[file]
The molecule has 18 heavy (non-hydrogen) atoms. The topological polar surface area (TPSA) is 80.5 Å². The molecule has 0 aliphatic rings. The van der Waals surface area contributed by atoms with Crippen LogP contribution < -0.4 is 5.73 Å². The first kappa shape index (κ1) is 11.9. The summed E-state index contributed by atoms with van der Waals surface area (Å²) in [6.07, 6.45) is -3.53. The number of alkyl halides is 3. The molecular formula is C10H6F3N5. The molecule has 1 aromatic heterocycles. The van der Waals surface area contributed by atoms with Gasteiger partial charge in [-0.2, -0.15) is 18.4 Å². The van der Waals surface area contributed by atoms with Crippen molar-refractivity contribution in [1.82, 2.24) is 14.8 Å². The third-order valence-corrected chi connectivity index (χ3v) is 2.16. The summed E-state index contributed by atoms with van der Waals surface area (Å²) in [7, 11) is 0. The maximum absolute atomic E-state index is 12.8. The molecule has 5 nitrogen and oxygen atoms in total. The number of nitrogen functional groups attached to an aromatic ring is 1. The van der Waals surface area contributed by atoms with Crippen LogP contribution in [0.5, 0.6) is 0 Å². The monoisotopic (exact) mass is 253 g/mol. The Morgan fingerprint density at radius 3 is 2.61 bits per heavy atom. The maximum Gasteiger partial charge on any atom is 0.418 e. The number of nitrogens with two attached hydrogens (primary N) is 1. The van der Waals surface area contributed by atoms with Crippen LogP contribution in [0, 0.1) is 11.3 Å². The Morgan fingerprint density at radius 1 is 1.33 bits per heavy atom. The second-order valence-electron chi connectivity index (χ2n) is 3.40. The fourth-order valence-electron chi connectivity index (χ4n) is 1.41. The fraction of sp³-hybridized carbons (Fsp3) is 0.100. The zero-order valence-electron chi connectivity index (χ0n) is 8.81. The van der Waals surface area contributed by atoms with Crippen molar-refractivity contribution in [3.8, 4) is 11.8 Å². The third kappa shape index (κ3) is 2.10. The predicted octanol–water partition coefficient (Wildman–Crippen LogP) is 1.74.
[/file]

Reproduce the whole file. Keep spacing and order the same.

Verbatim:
The molecule has 18 heavy (non-hydrogen) atoms. The topological polar surface area (TPSA) is 80.5 Å². The molecule has 0 aliphatic rings. The van der Waals surface area contributed by atoms with Crippen LogP contribution < -0.4 is 5.73 Å². The first kappa shape index (κ1) is 11.9. The summed E-state index contributed by atoms with van der Waals surface area (Å²) in [6.07, 6.45) is -3.53. The number of alkyl halides is 3. The molecular formula is C10H6F3N5. The molecule has 1 aromatic heterocycles. The van der Waals surface area contributed by atoms with Gasteiger partial charge in [-0.2, -0.15) is 18.4 Å². The van der Waals surface area contributed by atoms with Crippen molar-refractivity contribution in [1.82, 2.24) is 14.8 Å². The third-order valence-corrected chi connectivity index (χ3v) is 2.16. The summed E-state index contributed by atoms with van der Waals surface area (Å²) in [7, 11) is 0. The maximum absolute atomic E-state index is 12.8. The molecule has 5 nitrogen and oxygen atoms in total. The number of nitrogen functional groups attached to an aromatic ring is 1. The van der Waals surface area contributed by atoms with Crippen LogP contribution in [0.5, 0.6) is 0 Å². The monoisotopic (exact) mass is 253 g/mol. The Morgan fingerprint density at radius 3 is 2.61 bits per heavy atom. The maximum Gasteiger partial charge on any atom is 0.418 e. The number of nitrogens with two attached hydrogens (primary N) is 1. The van der Waals surface area contributed by atoms with Crippen LogP contribution in [0, 0.1) is 11.3 Å². The Morgan fingerprint density at radius 1 is 1.33 bits per heavy atom. The second-order valence-electron chi connectivity index (χ2n) is 3.40. The fourth-order valence-electron chi connectivity index (χ4n) is 1.41. The fraction of sp³-hybridized carbons (Fsp3) is 0.100. The zero-order valence-electron chi connectivity index (χ0n) is 8.81. The van der Waals surface area contributed by atoms with Crippen molar-refractivity contribution in [3.8, 4) is 11.8 Å². The third kappa shape index (κ3) is 2.10. The predicted octanol–water partition coefficient (Wildman–Crippen LogP) is 1.74.